The Welsh Government has also been known to run a scheme called ‘Help to Stay’. If you are struggling to pay back your mortgage, this is when you can apply for a shared equity loan. This loan is interest-free but must be repaid within 15 years, and you can only borrow up to 49% of your property’s valuation. You must meet several criteria to benefit from this scheme – for example, your property can be worth more than £300,000, and you must live in Wales.

In Scotland, the government currently runs two schemes that could be of interest: 

  1. Mortgage to Shared Equity
  2. Mortgage to Rent

With the first option, the Scottish government can purchase a stake in your property – usually up to around 30% – so you can reduce your secured loan. This is a form of ‘Shared Ownership’, which will reduce the amount you receive when you sell the house further down the line.

‘Mortgage to Rent’ allows a social landlord, like a housing association or local council, to buy your home. You’ll continue to live there as a tenant.

If you want more information about either of these programmes, including whether they are still running at the time of reading, contact your local authority, who should be able to point you in the right direction. 

Free Mortgage Advice

Even if you are ineligible for financial support from the government, free mortgage advice organisations can provide you with guidance and advice. For example, the ‘Housing Loss Prevention Advice Service’ can help if you risk being evicted due to failing to meet your repayments. In this position, you are entitled to free legal advice and representation in court when you receive a written notice from a creditor.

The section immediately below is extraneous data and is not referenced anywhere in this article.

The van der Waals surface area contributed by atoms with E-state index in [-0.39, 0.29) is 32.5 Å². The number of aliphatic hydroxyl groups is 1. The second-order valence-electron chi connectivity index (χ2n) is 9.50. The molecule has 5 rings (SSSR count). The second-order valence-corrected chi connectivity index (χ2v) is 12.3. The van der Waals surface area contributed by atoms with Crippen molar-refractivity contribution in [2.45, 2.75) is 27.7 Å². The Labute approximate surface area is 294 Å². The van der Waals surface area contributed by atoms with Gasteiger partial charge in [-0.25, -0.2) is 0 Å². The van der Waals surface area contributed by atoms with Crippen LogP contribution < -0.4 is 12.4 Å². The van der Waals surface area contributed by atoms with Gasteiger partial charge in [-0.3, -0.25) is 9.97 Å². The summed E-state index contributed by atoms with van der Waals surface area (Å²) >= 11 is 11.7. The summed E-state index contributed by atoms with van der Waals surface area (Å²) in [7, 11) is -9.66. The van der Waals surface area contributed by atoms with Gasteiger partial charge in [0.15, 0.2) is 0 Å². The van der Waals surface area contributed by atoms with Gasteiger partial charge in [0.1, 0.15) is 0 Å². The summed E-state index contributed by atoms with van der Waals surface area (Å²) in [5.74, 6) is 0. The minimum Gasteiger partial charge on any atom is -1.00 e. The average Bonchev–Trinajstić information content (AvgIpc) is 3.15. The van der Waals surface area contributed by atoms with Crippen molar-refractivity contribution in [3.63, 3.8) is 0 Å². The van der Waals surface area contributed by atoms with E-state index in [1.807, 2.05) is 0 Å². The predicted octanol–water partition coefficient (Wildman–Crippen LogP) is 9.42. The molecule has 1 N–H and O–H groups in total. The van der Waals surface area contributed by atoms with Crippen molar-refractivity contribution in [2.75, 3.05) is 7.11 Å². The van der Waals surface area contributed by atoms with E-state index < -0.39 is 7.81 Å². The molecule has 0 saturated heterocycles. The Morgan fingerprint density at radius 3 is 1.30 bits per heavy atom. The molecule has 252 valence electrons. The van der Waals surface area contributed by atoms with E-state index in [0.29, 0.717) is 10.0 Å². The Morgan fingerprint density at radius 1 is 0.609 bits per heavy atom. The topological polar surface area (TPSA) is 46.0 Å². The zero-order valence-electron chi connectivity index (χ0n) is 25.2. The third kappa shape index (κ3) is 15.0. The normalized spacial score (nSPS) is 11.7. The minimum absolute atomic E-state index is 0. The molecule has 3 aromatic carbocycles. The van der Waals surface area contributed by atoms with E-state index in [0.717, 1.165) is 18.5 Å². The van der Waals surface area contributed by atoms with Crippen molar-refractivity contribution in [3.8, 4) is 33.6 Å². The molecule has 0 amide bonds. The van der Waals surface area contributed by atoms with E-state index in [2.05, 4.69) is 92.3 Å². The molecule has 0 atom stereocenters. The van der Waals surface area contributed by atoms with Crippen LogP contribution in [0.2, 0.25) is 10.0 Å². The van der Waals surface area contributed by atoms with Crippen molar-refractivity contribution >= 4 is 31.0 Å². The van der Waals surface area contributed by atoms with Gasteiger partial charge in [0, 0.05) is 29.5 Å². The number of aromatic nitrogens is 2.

Other organisations that may be able to help you in some way include the Citizens Advice Bureau, National Debtline, Shelter, StepChange, and Christians Against Poverty.

Mortgage Protection Insurance

For those nervous about potentially falling into mortgage arrears later on, it may be worth taking out Mortgage Protection Insurance. Many people take out this policy when they are first granted a mortgage.

With this type of insurance, you are covered if you cannot meet your mortgage repayments because you have been made involuntarily redundant or because you have experienced an accident or illness that puts you out of work. These are common reasons people cannot meet their repayments – and in this instance, the insurance policy protects you.

Mortgage Protection Insurance covers your payments up to 65% of your annual salary. Usually, it pays out for up to 12 months or until you return to work – whichever comes soon. You may feel more obligated to take out this policy if you have a lifestyle that puts you at high risk of an accident – for example, you do dangerous sports in your free time, or your job involves a degree of danger.

In most cases, you must be off work for a specified number of days before the policy starts paying out—known as the deferred period. This period can range from 30 to 180 days.

Can I negotiate with my lender?

Yes, it is possible to negotiate with your lender to repay your mortgage, although some organisations are more responsive to others about this. 

Your lender may be able to offer a temporary solution, such as a mortgage holiday or a reduced payment plan, to help you through this difficult time. 

Generally speaking, your track record of making repayments can influence how responsive you are to finding a solution. If you have a long history of reliable payments and explain the situation to them, they are more likely to cooperate with you.